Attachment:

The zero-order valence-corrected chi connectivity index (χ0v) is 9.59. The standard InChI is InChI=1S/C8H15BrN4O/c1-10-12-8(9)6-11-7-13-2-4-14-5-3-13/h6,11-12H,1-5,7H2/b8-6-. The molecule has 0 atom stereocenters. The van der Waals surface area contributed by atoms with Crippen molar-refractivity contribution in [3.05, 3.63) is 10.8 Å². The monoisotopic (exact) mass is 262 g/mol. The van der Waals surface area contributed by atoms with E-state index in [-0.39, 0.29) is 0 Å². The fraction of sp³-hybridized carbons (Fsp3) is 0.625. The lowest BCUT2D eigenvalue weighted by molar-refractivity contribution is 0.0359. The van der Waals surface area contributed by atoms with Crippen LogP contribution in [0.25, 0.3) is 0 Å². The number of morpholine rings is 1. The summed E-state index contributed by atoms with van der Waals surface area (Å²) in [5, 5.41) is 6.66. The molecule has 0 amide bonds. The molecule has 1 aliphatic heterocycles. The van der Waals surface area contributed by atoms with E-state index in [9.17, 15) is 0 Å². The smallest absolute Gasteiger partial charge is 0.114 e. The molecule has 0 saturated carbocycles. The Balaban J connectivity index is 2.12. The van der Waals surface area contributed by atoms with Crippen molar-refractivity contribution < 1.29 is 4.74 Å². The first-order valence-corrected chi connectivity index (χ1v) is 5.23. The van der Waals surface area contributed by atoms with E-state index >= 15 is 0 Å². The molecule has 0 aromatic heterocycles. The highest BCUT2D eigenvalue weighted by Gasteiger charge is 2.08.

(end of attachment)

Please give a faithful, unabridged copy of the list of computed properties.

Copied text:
The zero-order valence-corrected chi connectivity index (χ0v) is 9.59. The standard InChI is InChI=1S/C8H15BrN4O/c1-10-12-8(9)6-11-7-13-2-4-14-5-3-13/h6,11-12H,1-5,7H2/b8-6-. The molecule has 0 atom stereocenters. The van der Waals surface area contributed by atoms with Crippen molar-refractivity contribution in [3.05, 3.63) is 10.8 Å². The monoisotopic (exact) mass is 262 g/mol. The van der Waals surface area contributed by atoms with E-state index in [-0.39, 0.29) is 0 Å². The fraction of sp³-hybridized carbons (Fsp3) is 0.625. The lowest BCUT2D eigenvalue weighted by molar-refractivity contribution is 0.0359. The van der Waals surface area contributed by atoms with Crippen LogP contribution in [0.25, 0.3) is 0 Å². The number of morpholine rings is 1. The summed E-state index contributed by atoms with van der Waals surface area (Å²) in [5, 5.41) is 6.66. The molecule has 0 amide bonds. The molecule has 1 aliphatic heterocycles. The van der Waals surface area contributed by atoms with E-state index in [9.17, 15) is 0 Å². The smallest absolute Gasteiger partial charge is 0.114 e. The molecule has 0 saturated carbocycles. The Balaban J connectivity index is 2.12. The van der Waals surface area contributed by atoms with Crippen molar-refractivity contribution < 1.29 is 4.74 Å². The first-order valence-corrected chi connectivity index (χ1v) is 5.23. The van der Waals surface area contributed by atoms with E-state index >= 15 is 0 Å². The molecule has 0 aromatic heterocycles. The highest BCUT2D eigenvalue weighted by Gasteiger charge is 2.08.